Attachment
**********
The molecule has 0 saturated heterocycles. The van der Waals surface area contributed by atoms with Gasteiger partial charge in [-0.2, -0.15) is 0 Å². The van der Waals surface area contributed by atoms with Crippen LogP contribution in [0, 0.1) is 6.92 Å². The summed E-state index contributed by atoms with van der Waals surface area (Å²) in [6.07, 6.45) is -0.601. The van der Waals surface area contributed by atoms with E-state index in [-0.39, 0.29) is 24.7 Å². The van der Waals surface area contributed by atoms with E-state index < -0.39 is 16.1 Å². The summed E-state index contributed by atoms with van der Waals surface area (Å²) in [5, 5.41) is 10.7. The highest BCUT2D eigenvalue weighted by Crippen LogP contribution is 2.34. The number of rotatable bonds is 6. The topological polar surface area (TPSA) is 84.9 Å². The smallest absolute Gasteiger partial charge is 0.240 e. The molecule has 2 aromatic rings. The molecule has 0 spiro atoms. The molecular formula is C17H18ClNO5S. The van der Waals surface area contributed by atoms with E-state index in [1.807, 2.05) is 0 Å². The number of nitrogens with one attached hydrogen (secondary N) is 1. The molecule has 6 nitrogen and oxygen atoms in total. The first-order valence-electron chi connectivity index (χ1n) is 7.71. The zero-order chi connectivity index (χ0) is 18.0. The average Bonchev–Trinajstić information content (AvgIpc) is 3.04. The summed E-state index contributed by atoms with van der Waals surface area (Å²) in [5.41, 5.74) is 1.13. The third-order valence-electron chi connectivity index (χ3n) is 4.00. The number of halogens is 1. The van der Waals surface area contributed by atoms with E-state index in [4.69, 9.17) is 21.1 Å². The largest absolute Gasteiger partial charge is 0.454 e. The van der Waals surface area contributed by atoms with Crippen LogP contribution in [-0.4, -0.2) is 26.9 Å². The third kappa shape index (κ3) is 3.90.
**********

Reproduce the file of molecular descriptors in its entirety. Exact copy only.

The molecule has 0 saturated heterocycles. The van der Waals surface area contributed by atoms with Gasteiger partial charge in [-0.2, -0.15) is 0 Å². The van der Waals surface area contributed by atoms with Crippen LogP contribution in [0, 0.1) is 6.92 Å². The summed E-state index contributed by atoms with van der Waals surface area (Å²) in [6.07, 6.45) is -0.601. The van der Waals surface area contributed by atoms with E-state index in [-0.39, 0.29) is 24.7 Å². The van der Waals surface area contributed by atoms with E-state index < -0.39 is 16.1 Å². The summed E-state index contributed by atoms with van der Waals surface area (Å²) in [5, 5.41) is 10.7. The highest BCUT2D eigenvalue weighted by Crippen LogP contribution is 2.34. The number of rotatable bonds is 6. The topological polar surface area (TPSA) is 84.9 Å². The smallest absolute Gasteiger partial charge is 0.240 e. The molecule has 2 aromatic rings. The molecule has 0 spiro atoms. The molecular formula is C17H18ClNO5S. The van der Waals surface area contributed by atoms with E-state index in [1.807, 2.05) is 0 Å². The number of nitrogens with one attached hydrogen (secondary N) is 1. The molecule has 6 nitrogen and oxygen atoms in total. The first-order valence-electron chi connectivity index (χ1n) is 7.71. The zero-order chi connectivity index (χ0) is 18.0. The average Bonchev–Trinajstić information content (AvgIpc) is 3.04. The summed E-state index contributed by atoms with van der Waals surface area (Å²) in [5.41, 5.74) is 1.13. The third-order valence-electron chi connectivity index (χ3n) is 4.00. The number of halogens is 1. The van der Waals surface area contributed by atoms with E-state index in [4.69, 9.17) is 21.1 Å². The largest absolute Gasteiger partial charge is 0.454 e. The van der Waals surface area contributed by atoms with Crippen LogP contribution in [-0.4, -0.2) is 26.9 Å². The third kappa shape index (κ3) is 3.90.